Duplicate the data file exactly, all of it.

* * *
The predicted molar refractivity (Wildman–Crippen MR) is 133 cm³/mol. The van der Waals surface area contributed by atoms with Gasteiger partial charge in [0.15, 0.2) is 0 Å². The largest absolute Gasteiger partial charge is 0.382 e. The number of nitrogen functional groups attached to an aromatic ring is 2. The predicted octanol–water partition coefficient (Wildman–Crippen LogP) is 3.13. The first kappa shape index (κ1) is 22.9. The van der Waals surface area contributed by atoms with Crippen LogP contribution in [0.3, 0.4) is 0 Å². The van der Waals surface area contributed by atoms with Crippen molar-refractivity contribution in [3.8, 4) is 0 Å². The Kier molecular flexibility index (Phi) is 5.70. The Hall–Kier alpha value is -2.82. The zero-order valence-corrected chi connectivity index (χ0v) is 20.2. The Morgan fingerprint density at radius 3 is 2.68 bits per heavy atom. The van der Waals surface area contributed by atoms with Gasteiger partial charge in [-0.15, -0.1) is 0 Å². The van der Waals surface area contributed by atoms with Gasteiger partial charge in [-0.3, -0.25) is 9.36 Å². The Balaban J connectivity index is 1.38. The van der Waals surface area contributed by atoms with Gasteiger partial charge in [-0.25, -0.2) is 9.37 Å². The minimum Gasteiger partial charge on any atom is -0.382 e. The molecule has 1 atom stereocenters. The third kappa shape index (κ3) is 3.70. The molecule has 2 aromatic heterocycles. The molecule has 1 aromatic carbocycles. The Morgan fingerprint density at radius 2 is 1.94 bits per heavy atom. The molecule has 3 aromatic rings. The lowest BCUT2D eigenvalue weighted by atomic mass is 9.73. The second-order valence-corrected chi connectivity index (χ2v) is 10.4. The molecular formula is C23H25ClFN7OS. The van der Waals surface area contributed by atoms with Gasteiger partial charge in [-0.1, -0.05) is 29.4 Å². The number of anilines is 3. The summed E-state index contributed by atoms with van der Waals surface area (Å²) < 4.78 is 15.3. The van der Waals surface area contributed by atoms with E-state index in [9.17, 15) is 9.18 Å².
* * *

The predicted molar refractivity (Wildman–Crippen MR) is 133 cm³/mol. The van der Waals surface area contributed by atoms with Gasteiger partial charge in [0.15, 0.2) is 0 Å². The largest absolute Gasteiger partial charge is 0.382 e. The number of nitrogen functional groups attached to an aromatic ring is 2. The predicted octanol–water partition coefficient (Wildman–Crippen LogP) is 3.13. The first kappa shape index (κ1) is 22.9. The van der Waals surface area contributed by atoms with Crippen LogP contribution in [0.3, 0.4) is 0 Å². The van der Waals surface area contributed by atoms with Crippen molar-refractivity contribution in [3.8, 4) is 0 Å². The Kier molecular flexibility index (Phi) is 5.70. The Hall–Kier alpha value is -2.82. The zero-order valence-corrected chi connectivity index (χ0v) is 20.2. The Morgan fingerprint density at radius 3 is 2.68 bits per heavy atom. The van der Waals surface area contributed by atoms with Gasteiger partial charge in [-0.15, -0.1) is 0 Å². The van der Waals surface area contributed by atoms with Gasteiger partial charge in [-0.3, -0.25) is 9.36 Å². The Balaban J connectivity index is 1.38. The van der Waals surface area contributed by atoms with Gasteiger partial charge in [-0.25, -0.2) is 9.37 Å². The minimum Gasteiger partial charge on any atom is -0.382 e. The molecule has 1 atom stereocenters. The third kappa shape index (κ3) is 3.70. The molecule has 2 aromatic heterocycles. The molecule has 1 aromatic carbocycles. The Morgan fingerprint density at radius 2 is 1.94 bits per heavy atom. The molecule has 3 aromatic rings. The lowest BCUT2D eigenvalue weighted by atomic mass is 9.73. The second-order valence-corrected chi connectivity index (χ2v) is 10.4. The molecular formula is C23H25ClFN7OS. The van der Waals surface area contributed by atoms with Gasteiger partial charge in [-0.1, -0.05) is 29.4 Å². The number of anilines is 3. The summed E-state index contributed by atoms with van der Waals surface area (Å²) < 4.78 is 15.3. The van der Waals surface area contributed by atoms with E-state index in [9.17, 15) is 9.18 Å².